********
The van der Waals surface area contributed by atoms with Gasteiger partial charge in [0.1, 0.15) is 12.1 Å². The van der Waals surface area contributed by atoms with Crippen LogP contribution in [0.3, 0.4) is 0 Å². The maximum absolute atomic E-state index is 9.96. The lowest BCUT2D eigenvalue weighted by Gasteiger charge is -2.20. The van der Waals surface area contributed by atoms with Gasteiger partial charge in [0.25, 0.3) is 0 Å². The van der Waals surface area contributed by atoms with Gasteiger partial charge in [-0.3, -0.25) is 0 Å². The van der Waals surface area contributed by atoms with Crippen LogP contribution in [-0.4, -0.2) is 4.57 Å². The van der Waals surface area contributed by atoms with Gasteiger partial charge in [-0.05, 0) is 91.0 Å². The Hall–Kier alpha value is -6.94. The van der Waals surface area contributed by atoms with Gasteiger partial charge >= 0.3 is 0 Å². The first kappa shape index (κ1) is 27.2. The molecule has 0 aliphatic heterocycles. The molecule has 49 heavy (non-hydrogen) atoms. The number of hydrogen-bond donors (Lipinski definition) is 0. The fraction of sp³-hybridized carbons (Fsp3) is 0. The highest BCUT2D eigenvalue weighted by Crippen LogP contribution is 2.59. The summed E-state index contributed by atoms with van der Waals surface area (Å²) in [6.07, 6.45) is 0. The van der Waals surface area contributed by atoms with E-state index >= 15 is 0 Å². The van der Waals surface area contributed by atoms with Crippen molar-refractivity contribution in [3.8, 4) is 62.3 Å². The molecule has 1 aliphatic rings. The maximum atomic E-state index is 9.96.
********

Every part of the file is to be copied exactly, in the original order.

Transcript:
The van der Waals surface area contributed by atoms with Gasteiger partial charge in [0.1, 0.15) is 12.1 Å². The van der Waals surface area contributed by atoms with Crippen LogP contribution in [0.3, 0.4) is 0 Å². The maximum absolute atomic E-state index is 9.96. The lowest BCUT2D eigenvalue weighted by Gasteiger charge is -2.20. The van der Waals surface area contributed by atoms with Gasteiger partial charge in [0.25, 0.3) is 0 Å². The van der Waals surface area contributed by atoms with Gasteiger partial charge in [-0.3, -0.25) is 0 Å². The van der Waals surface area contributed by atoms with Crippen LogP contribution in [-0.4, -0.2) is 4.57 Å². The van der Waals surface area contributed by atoms with Gasteiger partial charge in [-0.05, 0) is 91.0 Å². The Hall–Kier alpha value is -6.94. The van der Waals surface area contributed by atoms with Gasteiger partial charge >= 0.3 is 0 Å². The first kappa shape index (κ1) is 27.2. The molecule has 0 aliphatic heterocycles. The molecule has 49 heavy (non-hydrogen) atoms. The number of hydrogen-bond donors (Lipinski definition) is 0. The fraction of sp³-hybridized carbons (Fsp3) is 0. The highest BCUT2D eigenvalue weighted by Crippen LogP contribution is 2.59. The summed E-state index contributed by atoms with van der Waals surface area (Å²) in [6.07, 6.45) is 0. The van der Waals surface area contributed by atoms with E-state index >= 15 is 0 Å². The van der Waals surface area contributed by atoms with Crippen molar-refractivity contribution in [3.8, 4) is 62.3 Å². The molecule has 1 aliphatic rings. The maximum atomic E-state index is 9.96.